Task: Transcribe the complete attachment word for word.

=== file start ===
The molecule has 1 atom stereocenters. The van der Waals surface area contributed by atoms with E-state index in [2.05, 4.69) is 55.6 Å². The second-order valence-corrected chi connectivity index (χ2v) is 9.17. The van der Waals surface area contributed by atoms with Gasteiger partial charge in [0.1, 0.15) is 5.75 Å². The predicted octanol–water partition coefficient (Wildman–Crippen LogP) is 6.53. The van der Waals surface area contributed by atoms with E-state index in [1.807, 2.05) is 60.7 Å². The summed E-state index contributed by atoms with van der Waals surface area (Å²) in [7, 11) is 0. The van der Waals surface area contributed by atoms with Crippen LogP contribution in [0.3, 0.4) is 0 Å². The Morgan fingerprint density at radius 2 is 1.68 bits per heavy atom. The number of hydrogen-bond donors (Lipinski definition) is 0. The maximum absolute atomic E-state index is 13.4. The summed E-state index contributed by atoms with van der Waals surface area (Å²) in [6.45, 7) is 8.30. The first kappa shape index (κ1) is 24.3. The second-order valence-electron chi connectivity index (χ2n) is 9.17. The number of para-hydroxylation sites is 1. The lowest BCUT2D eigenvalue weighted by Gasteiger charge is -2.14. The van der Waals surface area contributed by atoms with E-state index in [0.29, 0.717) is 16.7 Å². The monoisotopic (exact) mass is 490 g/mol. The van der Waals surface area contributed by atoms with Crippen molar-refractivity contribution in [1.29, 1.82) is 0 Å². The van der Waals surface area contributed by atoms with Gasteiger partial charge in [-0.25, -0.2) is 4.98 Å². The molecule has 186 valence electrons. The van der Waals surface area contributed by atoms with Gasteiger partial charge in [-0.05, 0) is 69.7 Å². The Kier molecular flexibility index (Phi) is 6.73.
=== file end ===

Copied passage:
The molecule has 1 atom stereocenters. The van der Waals surface area contributed by atoms with E-state index in [2.05, 4.69) is 55.6 Å². The second-order valence-corrected chi connectivity index (χ2v) is 9.17. The van der Waals surface area contributed by atoms with Gasteiger partial charge in [0.1, 0.15) is 5.75 Å². The predicted octanol–water partition coefficient (Wildman–Crippen LogP) is 6.53. The van der Waals surface area contributed by atoms with E-state index in [1.807, 2.05) is 60.7 Å². The summed E-state index contributed by atoms with van der Waals surface area (Å²) in [7, 11) is 0. The van der Waals surface area contributed by atoms with Crippen LogP contribution in [0.3, 0.4) is 0 Å². The Morgan fingerprint density at radius 2 is 1.68 bits per heavy atom. The number of hydrogen-bond donors (Lipinski definition) is 0. The maximum absolute atomic E-state index is 13.4. The summed E-state index contributed by atoms with van der Waals surface area (Å²) in [6.45, 7) is 8.30. The first kappa shape index (κ1) is 24.3. The second-order valence-electron chi connectivity index (χ2n) is 9.17. The number of para-hydroxylation sites is 1. The lowest BCUT2D eigenvalue weighted by Gasteiger charge is -2.14. The van der Waals surface area contributed by atoms with E-state index in [0.29, 0.717) is 16.7 Å². The monoisotopic (exact) mass is 490 g/mol. The van der Waals surface area contributed by atoms with Crippen molar-refractivity contribution in [1.29, 1.82) is 0 Å². The van der Waals surface area contributed by atoms with Gasteiger partial charge in [-0.25, -0.2) is 4.98 Å². The molecule has 186 valence electrons. The van der Waals surface area contributed by atoms with Gasteiger partial charge in [-0.05, 0) is 69.7 Å². The Kier molecular flexibility index (Phi) is 6.73.